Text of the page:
Ironically, Ferdinand grew and grew and grew to magnificent proportions despite not running and snorting and butting his head about. When five men in funny hats came to look over the bulls for those bullfights in Madrid, all the other bulls ran about snorting and butting their heads about. Not Ferdinand. He moseyed over to his favorite spot under the cork tree and sat - on a bee! Ouch! Did that hurt! Ferdinand ran. Ferdinand snorted! Ferdinand butted his head about! He was the perfect bull to fight in Madrid!

And so they took Ferdinand away in a cart.

The illustrations are black and white, uncluttered and cartoonish, with little bits of humor planted here and there, such as wine corks growing as fruit in the cork tree under which Ferdinand likes to sit. My sons enjoyed many readings of the story.

It is indeed, a picture book for all ages. I read somewhere that while it did modestly well the first year of publication, its sales soon tripled and then sold over 3,000 copies per week with most of the sales attributed to adults buying the book for themselves. According to the Penguin website, the book was banned in Nazi Germany and in Spain. The Spanish Civil War broke out shortly after publication. 

Shortly after then-President Bush declared the war on terror in 2001, I read a reference to the book somewhere as a good book to read during those anxious times and decided to read the book to all my students K - 8 without commentary. While all the students listened with rapt attention, and seemed to enjoy the book, only one astute sixth grader actually made the connection. His classmates all kind of stared for a second, then animated discussion ensued.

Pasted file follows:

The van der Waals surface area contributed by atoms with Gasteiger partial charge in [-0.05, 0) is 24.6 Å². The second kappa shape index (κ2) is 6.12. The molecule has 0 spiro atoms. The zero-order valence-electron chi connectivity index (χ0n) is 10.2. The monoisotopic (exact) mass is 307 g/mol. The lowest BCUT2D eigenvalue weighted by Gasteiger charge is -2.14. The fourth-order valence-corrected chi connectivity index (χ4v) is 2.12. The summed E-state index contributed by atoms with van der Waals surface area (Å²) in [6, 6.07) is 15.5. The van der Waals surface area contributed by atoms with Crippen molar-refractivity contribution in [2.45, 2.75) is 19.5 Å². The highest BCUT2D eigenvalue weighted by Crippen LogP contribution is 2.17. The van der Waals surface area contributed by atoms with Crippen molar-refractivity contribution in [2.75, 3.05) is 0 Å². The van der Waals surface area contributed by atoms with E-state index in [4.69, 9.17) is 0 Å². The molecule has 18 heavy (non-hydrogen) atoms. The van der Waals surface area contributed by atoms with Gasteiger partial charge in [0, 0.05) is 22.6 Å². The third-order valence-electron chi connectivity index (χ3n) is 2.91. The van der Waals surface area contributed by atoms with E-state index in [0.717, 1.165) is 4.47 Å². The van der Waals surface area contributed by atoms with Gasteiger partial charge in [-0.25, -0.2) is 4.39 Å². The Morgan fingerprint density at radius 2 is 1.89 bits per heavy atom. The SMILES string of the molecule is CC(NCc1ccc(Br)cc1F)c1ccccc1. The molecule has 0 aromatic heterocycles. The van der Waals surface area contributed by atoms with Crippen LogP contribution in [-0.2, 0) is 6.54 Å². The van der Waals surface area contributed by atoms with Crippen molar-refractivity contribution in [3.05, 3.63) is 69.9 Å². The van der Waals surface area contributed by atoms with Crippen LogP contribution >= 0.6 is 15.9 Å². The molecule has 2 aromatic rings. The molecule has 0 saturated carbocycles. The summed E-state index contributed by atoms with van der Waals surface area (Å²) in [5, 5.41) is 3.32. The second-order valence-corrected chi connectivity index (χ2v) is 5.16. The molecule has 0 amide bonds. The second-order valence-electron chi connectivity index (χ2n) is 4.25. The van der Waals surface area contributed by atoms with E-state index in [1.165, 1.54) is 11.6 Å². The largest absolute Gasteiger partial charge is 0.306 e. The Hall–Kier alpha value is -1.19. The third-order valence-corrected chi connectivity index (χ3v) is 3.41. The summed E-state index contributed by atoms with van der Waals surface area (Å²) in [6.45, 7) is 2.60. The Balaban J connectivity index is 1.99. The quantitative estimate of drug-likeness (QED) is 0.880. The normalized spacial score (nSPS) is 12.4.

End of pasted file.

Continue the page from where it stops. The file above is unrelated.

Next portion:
Disney animated Ferdinand and earned an Academy Award in 1938 in the animated short film category. They decided to add color, but the illustrations are basically Lawson's. The words are the same. Spanish music plays in the background, adding atmosphere, but the story is untouched. Here's a link. I don't know if this was the first picture book ever to be turned into a movie but I guess it was an early step on a slippery slope. Dr. Seuss had a couple of picture books turned movie in the early days that stayed true to the book. How the Grinch Stole Christmas and Horten Hatches the Egg come to mind. But all of them were short and stayed true to the words and length of the book.

Full-length motion picture? It took me years to get over the horror of The Polar Express being turned into a movie to watch it. It wasn't a bad movie. Same for The Lorax. I never did watch the Jim Carrey abominations of Seuss nor do I ever want to watch Where the Wild Things Are. I guess I'm a picture book purist. There's magic in a well-told story within a 32 page framework. It's quiet and intimate and perfect.

Now back to the new Ferdinand movie. So, yeah, it's cute. It's humorous. But it's not Ferdinand! It's frenetic. It's slick and glitzy. It's too bad.